Lanes suction power helps civil engineers fix leaky canal
Drainage engineers from Lanes Group plc have used a powerful jet vac tanker to suck silt from the bottom of a leaking Welsh canal so it could be repaired.
They vacuumed more than 100 tonnes of silt and mud from the Monmouthshire and Brecon Canal to allow civil engineers to look for damage and carry out a repair.
The Canal and River Trust of Wales called in expert help after it discovered the canal was losing its water and found it was leaking into a large culvert beneath the waterway.
The Lanes Cardiff depot was commissioned to use its advanced vacuumation technology to carry out the work because it was the safest and fastest way to remove the mud without damaging the canal further.
Kyle Burgess, Area Development Manager for Lanes Cardiff, said: “It is certainly not a common application of our expertise but the approach worked well and provided our client with the access they needed.
“Specific challenges included the distance the silt and mud had to be pulled by our jet vac tanker and the need to provide safe access to the canal for our teams to control the vacuumation process.”
The nearest the jet vac tanker could get to the canal was a point 40 metres away up a steep embankment.
To overcome this challenge, Lanes deployed one of its recycler jet vac tankers, which has a particularly powerful liquid ring suction system so can pull water over longer distances and to a greater height.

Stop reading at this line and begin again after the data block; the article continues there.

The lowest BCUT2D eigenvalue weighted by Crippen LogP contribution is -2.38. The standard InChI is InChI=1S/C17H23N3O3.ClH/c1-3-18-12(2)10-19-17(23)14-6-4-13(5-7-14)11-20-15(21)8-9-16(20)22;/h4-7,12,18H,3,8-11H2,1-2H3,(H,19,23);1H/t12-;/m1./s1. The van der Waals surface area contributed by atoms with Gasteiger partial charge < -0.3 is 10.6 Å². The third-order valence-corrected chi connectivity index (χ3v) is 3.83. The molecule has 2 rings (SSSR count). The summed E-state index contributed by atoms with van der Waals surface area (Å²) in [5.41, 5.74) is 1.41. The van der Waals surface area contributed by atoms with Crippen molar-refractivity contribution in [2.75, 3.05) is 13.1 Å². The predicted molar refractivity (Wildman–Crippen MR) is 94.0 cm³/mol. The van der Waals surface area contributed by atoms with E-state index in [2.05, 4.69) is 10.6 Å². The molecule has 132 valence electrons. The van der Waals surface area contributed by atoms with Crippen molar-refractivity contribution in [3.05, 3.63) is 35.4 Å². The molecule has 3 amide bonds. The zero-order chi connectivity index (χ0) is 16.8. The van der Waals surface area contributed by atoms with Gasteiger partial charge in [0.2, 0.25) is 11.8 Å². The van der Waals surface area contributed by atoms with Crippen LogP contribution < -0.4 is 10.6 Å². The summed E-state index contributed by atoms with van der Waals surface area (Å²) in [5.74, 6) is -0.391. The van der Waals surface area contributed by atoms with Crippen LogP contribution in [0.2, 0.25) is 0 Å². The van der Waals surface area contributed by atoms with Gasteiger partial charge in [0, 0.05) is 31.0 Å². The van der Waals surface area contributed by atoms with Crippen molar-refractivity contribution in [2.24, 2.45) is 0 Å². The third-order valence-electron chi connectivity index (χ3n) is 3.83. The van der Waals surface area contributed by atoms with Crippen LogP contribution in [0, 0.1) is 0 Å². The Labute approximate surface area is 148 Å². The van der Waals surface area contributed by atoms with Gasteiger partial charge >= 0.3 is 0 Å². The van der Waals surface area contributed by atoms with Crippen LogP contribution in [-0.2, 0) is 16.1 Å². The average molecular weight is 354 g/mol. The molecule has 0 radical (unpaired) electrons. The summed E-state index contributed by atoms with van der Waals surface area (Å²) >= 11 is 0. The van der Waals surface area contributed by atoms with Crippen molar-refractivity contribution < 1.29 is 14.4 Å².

Several site visits were needed with the main contractor and representatives from the canal and river trust to prepare a safe system of work for the project to locate and plug the leak.
A nearby lock and temporary sandbag bunds were used to isolate the section of canal that needed to be repaired. The canal was then dewatered using a trash pump, a specialist pump that can handle water containing solid objects, like stones.
With the canal bottom exposed, the Lanes drainage engineers could suck the mud from the canal bottom in a process that took three days. Extra Lanes personnel supported the jet vac team to cope with additional manual handling needed to control the vacuumation hose.
The client created a scaffolding handrail and step to provide safe access into the canal and set up barriers so canal users could continue to walking along footpath by the side of the waterway.
The sediment removed was sampled to check for possible pollutants and then taken for safe disposal at a registered waste site.
The Monmouthshire and Brecon Canal, known affectionately as the Mon & Brec, is 35 miles long and runs for almost its entire route through the Brecon Beacons National Park, making it one of the most picturesque waterways in the UK.
It is the remaining navigable section of a longer canal system built to take iron ore and coal to Newport on the south Wales coast. Parliament approved construction of the first part in 1792 and it was completed by 1800.